Saturday, January 31, 2009

A Review of Mothstorm by Philip Reeve

I wonder if I can typeset the title of Philip Reeve's third book in this steampunk series correctly. Yes, it's Mothstorm: The Horror from Beyond Uranus Georgium Sidus. When your older sister is a proper Victorian lady—or likes to think she is—she will surely be unwilling to use the term “Uranus,” even if she is running the engineering room of your spaceship.

Reeve is probably best known as the author of The Hungry City Chronicles, a dystopian sci-fi series for teens in which Earth’s cities roll around on ginormous tractor feet devouring smaller cities. His more recent book, Here Lies Arthur, casts a cynical eye on Arthurian legend and is a Carnegie Medal winner.

Larklight: A Rousing Tale of Dauntless Pluck in the Farthest Reaches of Space, Starcross: A Stirring Adventure of Spies, Time Travel, and Curious Hats, and now Mothstorm, are positively rollicking in comparison to Reeve’s work for older readers. Reeve, surely one of today’s most innovative children's book writers, has imagined a world in which stoic British children ride spaceships and encounter B-movie aliens in the skies over Victorian England. (Mere matters like how to breathe are blithely set aside, just so you know.) Within this context, Reeve has a great deal of fun, throwing in icthyomorphs of the high aether (space fish) as well as pigheaded bureaucrats, old salts and helpful aliens of various kinds. There are a lot of muttonchop sideburns and elegant moustaches in these books—the latter so elegant, in fact, that the twirling ends of one such moustache are supported by small helium balloons. Which should give you an idea about the writer's sense of humor.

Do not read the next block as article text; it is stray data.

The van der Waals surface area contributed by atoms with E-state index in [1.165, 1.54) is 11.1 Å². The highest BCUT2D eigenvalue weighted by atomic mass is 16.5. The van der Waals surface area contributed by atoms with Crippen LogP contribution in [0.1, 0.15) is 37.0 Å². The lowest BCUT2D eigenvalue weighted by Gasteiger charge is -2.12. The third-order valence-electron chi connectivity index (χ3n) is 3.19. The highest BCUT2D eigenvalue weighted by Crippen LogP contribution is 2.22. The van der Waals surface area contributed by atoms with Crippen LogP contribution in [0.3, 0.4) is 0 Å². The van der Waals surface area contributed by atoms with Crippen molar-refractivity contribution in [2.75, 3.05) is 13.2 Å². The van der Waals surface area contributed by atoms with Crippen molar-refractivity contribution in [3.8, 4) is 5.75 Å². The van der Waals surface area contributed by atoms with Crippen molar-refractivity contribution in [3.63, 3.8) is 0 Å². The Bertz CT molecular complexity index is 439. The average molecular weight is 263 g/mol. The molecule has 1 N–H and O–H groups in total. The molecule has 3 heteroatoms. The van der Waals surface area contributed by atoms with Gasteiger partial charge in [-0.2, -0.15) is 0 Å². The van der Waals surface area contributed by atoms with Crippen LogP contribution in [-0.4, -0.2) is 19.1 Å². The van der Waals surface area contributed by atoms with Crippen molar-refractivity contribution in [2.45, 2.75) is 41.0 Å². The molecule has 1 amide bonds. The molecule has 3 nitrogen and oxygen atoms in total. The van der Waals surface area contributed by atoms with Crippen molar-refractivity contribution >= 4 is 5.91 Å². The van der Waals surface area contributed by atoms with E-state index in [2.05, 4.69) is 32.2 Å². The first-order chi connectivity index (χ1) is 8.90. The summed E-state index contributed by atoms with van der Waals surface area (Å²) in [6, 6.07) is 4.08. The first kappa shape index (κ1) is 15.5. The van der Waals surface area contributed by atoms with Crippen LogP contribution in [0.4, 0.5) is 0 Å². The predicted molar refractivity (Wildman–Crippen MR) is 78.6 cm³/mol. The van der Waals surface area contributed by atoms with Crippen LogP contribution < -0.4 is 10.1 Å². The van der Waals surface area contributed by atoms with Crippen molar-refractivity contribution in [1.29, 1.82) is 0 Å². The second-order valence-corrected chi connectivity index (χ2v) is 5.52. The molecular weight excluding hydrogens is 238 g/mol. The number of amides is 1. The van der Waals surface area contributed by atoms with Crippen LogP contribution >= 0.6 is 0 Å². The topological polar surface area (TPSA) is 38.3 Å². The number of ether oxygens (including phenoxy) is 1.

Reeve casually makes the children’s mother a Shaper, essentially a goddess. And while the setup is wonderful, the best thing about Mothstorm and its predecessors is those children, Art (Arthur) and his older sister, Myrtle. Art recounts most of their adventures, but occasionally throws in a chapter by his sister. So you get, for example, “Chapter Eighteen: In Which I, Miss Myrtle Evangeline Mumby, Shall Take Up the Reins of This Narrative, Since Art Was Too Affected by the Sad News I Brought from Mothstorm to Observe Anything Which Happened During Our Voyage to Mercury,” and then you come to “The Real Chapter Eighteen: Our Voyage to the Tin Moon, as Told by Art Mumby, with None of the Slushy Bits.” I should note that Myrtle is much inspired by Miss Whipham's A Young Lady's Primer, while Art draws courage from The Boys Own Journal. He explains at one point, "Remember, Charity, we are British, and there is nothing that good old British Pluck cannot accomplish!"

As in the first two books, the intrepid Jack Havock plays a part—think Indiana Jones, only a teenage boy with a somewhat begrudging crush on Myrtle. Most of Art’s dreaded “slushy bits” have to do with Jack and Myrtle’s romance, which is usually interrupted by a battle or the need to rescue people.